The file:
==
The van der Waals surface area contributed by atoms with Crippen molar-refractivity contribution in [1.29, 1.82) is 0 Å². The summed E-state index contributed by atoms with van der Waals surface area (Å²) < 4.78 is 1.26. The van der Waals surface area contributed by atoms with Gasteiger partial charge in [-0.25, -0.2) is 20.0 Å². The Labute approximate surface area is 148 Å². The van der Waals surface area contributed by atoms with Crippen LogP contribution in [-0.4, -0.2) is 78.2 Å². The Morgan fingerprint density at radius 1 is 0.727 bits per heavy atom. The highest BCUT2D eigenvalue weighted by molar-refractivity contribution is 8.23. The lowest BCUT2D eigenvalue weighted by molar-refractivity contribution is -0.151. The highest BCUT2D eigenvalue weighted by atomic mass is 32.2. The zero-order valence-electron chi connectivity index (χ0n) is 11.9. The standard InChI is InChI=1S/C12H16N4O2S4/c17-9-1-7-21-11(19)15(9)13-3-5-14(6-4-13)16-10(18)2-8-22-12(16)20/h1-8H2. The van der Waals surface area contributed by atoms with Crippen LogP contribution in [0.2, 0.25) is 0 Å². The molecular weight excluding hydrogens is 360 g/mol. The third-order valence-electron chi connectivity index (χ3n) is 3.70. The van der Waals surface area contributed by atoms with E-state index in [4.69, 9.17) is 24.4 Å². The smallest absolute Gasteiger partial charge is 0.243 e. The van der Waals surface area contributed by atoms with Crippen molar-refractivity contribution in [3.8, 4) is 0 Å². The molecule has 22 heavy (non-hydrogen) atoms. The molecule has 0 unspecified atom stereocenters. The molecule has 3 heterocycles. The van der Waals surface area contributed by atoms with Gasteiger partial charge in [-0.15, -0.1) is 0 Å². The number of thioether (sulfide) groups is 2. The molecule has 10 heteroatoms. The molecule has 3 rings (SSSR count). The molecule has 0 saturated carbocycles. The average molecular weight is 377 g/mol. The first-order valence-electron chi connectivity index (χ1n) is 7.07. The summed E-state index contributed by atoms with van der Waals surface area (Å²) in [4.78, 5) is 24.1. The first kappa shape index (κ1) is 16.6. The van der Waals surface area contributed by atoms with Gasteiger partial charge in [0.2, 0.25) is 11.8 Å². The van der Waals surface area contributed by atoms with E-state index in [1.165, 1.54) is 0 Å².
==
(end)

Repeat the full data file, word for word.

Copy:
The van der Waals surface area contributed by atoms with Crippen molar-refractivity contribution in [1.29, 1.82) is 0 Å². The summed E-state index contributed by atoms with van der Waals surface area (Å²) < 4.78 is 1.26. The van der Waals surface area contributed by atoms with Gasteiger partial charge in [-0.25, -0.2) is 20.0 Å². The Labute approximate surface area is 148 Å². The van der Waals surface area contributed by atoms with Crippen LogP contribution in [-0.4, -0.2) is 78.2 Å². The Morgan fingerprint density at radius 1 is 0.727 bits per heavy atom. The highest BCUT2D eigenvalue weighted by molar-refractivity contribution is 8.23. The lowest BCUT2D eigenvalue weighted by molar-refractivity contribution is -0.151. The highest BCUT2D eigenvalue weighted by atomic mass is 32.2. The zero-order valence-electron chi connectivity index (χ0n) is 11.9. The standard InChI is InChI=1S/C12H16N4O2S4/c17-9-1-7-21-11(19)15(9)13-3-5-14(6-4-13)16-10(18)2-8-22-12(16)20/h1-8H2. The van der Waals surface area contributed by atoms with Crippen LogP contribution in [0.2, 0.25) is 0 Å². The molecular weight excluding hydrogens is 360 g/mol. The third-order valence-electron chi connectivity index (χ3n) is 3.70. The van der Waals surface area contributed by atoms with E-state index in [4.69, 9.17) is 24.4 Å². The smallest absolute Gasteiger partial charge is 0.243 e. The van der Waals surface area contributed by atoms with Crippen molar-refractivity contribution in [3.8, 4) is 0 Å². The molecule has 22 heavy (non-hydrogen) atoms. The molecule has 0 unspecified atom stereocenters. The molecule has 3 heterocycles. The van der Waals surface area contributed by atoms with Gasteiger partial charge in [-0.15, -0.1) is 0 Å². The number of thioether (sulfide) groups is 2. The molecule has 10 heteroatoms. The molecule has 3 rings (SSSR count). The molecule has 0 saturated carbocycles. The average molecular weight is 377 g/mol. The first-order valence-electron chi connectivity index (χ1n) is 7.07. The summed E-state index contributed by atoms with van der Waals surface area (Å²) in [4.78, 5) is 24.1. The first kappa shape index (κ1) is 16.6. The van der Waals surface area contributed by atoms with Gasteiger partial charge in [0.2, 0.25) is 11.8 Å². The van der Waals surface area contributed by atoms with E-state index in [1.165, 1.54) is 0 Å².